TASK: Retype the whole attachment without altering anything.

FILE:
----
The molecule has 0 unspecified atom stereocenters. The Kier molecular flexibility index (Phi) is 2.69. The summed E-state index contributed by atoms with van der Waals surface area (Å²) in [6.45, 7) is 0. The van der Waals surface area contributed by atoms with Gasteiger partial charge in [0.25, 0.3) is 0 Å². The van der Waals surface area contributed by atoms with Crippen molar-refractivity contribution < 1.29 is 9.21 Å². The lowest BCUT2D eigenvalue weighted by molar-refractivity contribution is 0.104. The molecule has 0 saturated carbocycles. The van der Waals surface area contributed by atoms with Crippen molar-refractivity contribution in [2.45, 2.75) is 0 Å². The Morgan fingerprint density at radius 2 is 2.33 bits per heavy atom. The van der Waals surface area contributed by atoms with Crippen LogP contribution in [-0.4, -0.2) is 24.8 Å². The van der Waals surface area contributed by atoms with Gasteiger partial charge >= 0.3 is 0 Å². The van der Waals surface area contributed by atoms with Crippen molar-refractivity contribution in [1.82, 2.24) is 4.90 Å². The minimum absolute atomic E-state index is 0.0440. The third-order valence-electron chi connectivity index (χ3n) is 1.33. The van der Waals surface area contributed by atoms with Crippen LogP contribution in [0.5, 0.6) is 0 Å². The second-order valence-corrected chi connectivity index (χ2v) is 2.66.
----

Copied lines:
The molecule has 0 unspecified atom stereocenters. The Kier molecular flexibility index (Phi) is 2.69. The summed E-state index contributed by atoms with van der Waals surface area (Å²) in [6.45, 7) is 0. The van der Waals surface area contributed by atoms with Gasteiger partial charge in [0.25, 0.3) is 0 Å². The van der Waals surface area contributed by atoms with Crippen molar-refractivity contribution < 1.29 is 9.21 Å². The lowest BCUT2D eigenvalue weighted by molar-refractivity contribution is 0.104. The molecule has 0 saturated carbocycles. The van der Waals surface area contributed by atoms with Crippen molar-refractivity contribution in [2.45, 2.75) is 0 Å². The Morgan fingerprint density at radius 2 is 2.33 bits per heavy atom. The van der Waals surface area contributed by atoms with Crippen LogP contribution in [-0.4, -0.2) is 24.8 Å². The van der Waals surface area contributed by atoms with Gasteiger partial charge >= 0.3 is 0 Å². The van der Waals surface area contributed by atoms with Crippen molar-refractivity contribution in [1.82, 2.24) is 4.90 Å². The minimum absolute atomic E-state index is 0.0440. The third-order valence-electron chi connectivity index (χ3n) is 1.33. The van der Waals surface area contributed by atoms with Crippen LogP contribution in [0.5, 0.6) is 0 Å². The second-order valence-corrected chi connectivity index (χ2v) is 2.66.